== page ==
Many of us have memories of sitting in a field on a summer’s day eating crusty French bread and sharing a kilo of creamy brie. In fact, some of us would like to spend most of our days doing just that, if it was not for the eventual need to then be moved around by a pick-up truck.
Less people have such glorious thoughts when thinking about Scandinavian cheese – in fact, most people associate Scandinavian cheese with Eurovision. Except those of us who know just how many amazing cheeses actually come from our northern corner of the world.
Even back in the days when old Harold Bluetooth was a nipper and busy taking over the world, the Scandinavians made cheese. In fact, the old Vikings had a diet rich in milk, butter and cheese and are even said to have found cheese to be a sexual stimulant.
Here’s a guide to some of the top Scandinavian cheeses
1. Gammelost (Old cheese)
A recipe dating back to the Viking times, “Old cheese” needed very little help to mature. Most people say both taste and smell resembles something that has spent a few months inside a sweaty old sock. As you know, nothing pleases a true tyrophile more than a slice of stinky old sock. Admittedly, perhaps due to the taste, younger Norwegians are falling out of love with it, even if it is does have the nickname of Norwegian Viagra.
2. Danablu (Danish Blue)
We had to include this as it is the most popular export and it is a darn fine cheese. Invented originally to emulate Roquefort, and quickly making its own mark on the cheese scene, Danablu has a sharp, salty note and is excellent served on just about any kind of bread. Mash it with a bit of syrup to change its character and use it to spread on crisp bread, topped with some sunflower seeds – it really works. Swedes tend to love blue cheese on ginger biscuits (we say don’t argue with anyone who invented Billy bookcases, Volvos and the zipper).
3. Brunost (Brown cheese)
Comes in many different varieties: the two best known are the Gudbrandsdalen (cow and goat) and Ekte Gjeitost (pure goat); the latter is the connoisseur’s choice
Okay, so it’s an acquired taste, but, on average, Norwegians eat about 4 kilos each of this stuff a year so there must be something to it. It’s as Norwegian as trolls and fjords. It looks a bit like a block of plasticine, tastes a bit like caramel and is enjoyed on its own, on open sandwiches or with freshly baked waffles: all you need then is a patterned jumper and people will soon start calling you Haakon.
4. Rygeost (smoked cheese)
A very Danish invention that is never exported due to its very short shelf life. Unmatured, smoked cheese made from buttermilk and milk and turned in less than 24 hours, after which it is smoked very quickly over a mixture of straw and nettle and topped with caraway seeds. This cheese is simply amazing, light and divine eaten on a piece of rye bread. Resembles a firm ricotta in texture.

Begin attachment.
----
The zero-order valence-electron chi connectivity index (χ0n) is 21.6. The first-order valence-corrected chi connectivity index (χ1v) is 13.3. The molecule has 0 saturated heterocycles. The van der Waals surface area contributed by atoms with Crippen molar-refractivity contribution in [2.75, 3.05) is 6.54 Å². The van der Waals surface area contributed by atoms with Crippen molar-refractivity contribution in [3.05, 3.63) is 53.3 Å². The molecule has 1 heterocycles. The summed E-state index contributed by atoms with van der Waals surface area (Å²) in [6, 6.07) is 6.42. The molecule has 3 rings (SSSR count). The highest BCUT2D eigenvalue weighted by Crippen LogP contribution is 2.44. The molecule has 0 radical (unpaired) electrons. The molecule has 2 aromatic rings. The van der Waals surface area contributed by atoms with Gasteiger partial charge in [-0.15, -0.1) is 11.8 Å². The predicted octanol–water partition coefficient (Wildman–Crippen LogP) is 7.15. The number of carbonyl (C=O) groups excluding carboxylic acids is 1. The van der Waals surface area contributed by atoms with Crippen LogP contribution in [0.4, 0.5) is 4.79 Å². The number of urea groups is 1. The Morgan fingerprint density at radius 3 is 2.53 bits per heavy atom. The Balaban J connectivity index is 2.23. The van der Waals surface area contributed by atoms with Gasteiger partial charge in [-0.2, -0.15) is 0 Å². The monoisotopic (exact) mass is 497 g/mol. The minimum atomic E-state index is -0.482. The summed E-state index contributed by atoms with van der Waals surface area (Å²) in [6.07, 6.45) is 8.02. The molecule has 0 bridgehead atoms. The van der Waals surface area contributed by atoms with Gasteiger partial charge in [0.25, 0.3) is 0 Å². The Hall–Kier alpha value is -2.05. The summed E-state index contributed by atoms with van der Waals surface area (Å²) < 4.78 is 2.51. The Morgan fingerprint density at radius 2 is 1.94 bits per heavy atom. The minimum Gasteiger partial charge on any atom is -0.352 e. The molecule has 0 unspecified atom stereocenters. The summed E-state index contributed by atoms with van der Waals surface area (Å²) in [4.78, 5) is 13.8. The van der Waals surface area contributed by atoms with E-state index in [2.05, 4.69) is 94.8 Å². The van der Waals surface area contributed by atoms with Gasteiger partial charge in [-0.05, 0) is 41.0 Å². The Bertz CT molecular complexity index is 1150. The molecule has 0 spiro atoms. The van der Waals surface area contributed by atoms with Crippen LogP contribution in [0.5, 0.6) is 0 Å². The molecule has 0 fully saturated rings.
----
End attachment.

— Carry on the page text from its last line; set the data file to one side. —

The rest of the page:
If ABBA is the queen of cheese, Vasterbotten is the king. A firm, crumbly, aged Swedish cheese not unlike parmesan in smell but with immense flavour and character. This cheese is a welcome addition to any cheeseboard and is also a partner to any crayfish party. Can also be used to make the excellent Vasterbotten pie.
A cheese that has a name that translates as “household cheese” sounds like it belongs on a value shelf in a corner shop in Hackney, but it is actually an excellent cheese. Mild, creamy, full of holes, this cheese is usually a big hit with the younger generation. Hushallsost is one of six Swedish food products with a so-called TSG protection (one other cheese, Svecia, also holds this distinction). Taste-wise it is a bit like the Danish Havarti cheese in texture (the Danes’ favourite and widely available in the UK), although less creamy. Produced by Arla, Havarti is called Aseda Graddost in Sweden. In Finland, the Turunmaa cheese is what is closest to Havarti in taste.
7. Gamle Ole (Old Ole)
A sliceable mature Danish cheese, this baby stinks. Don’t touch it too much or your fingers will honk all day. The taste, however, is really lush. Also known in Denmark as Danbo 45, there are many varieties in the same vein: ‘Sorte Sara’ is a good version too. A superb finish to any smorgasbord, eat a slice or two on sourdough bread topped with some lingon jam. Other excellent strong Danes include Esrom 45 as well as Viggo Mortensen (he’s not a cheese, but he sure looks very strong).
8. Präst ost (Priest cheese)
Sweden’s most popular cheese. It was given its name because the farmers at the time it was invented could pay their church taxes in dairy products. Präst ost comes in many varieties, from the mild to the mature and flavoured with anything from vodka to whisky.
9. Leipäjuusto (also known as “squeaky cheese”)
This is a fresh young cheese from Finland. The milk is curdled and set into a flat round shape, then baked. In the olden days it was dried for months and people put it on the fire to re-activate it. The name comes from the sound it makes when you bite into it. The taste is not unlike feta.
10. Rejeost (Prawn cheese)
For some reason, spreadable prawn cheese is immensely popular across all of Scandinavia. Not really a great cheese from a connoisseur’s point of view, but surely any product that manages to combine cheese and prawns and make it taste good needs a mention. If cheese and prawn can be coupled in peaceful harmony, then there’s hope for world peace.
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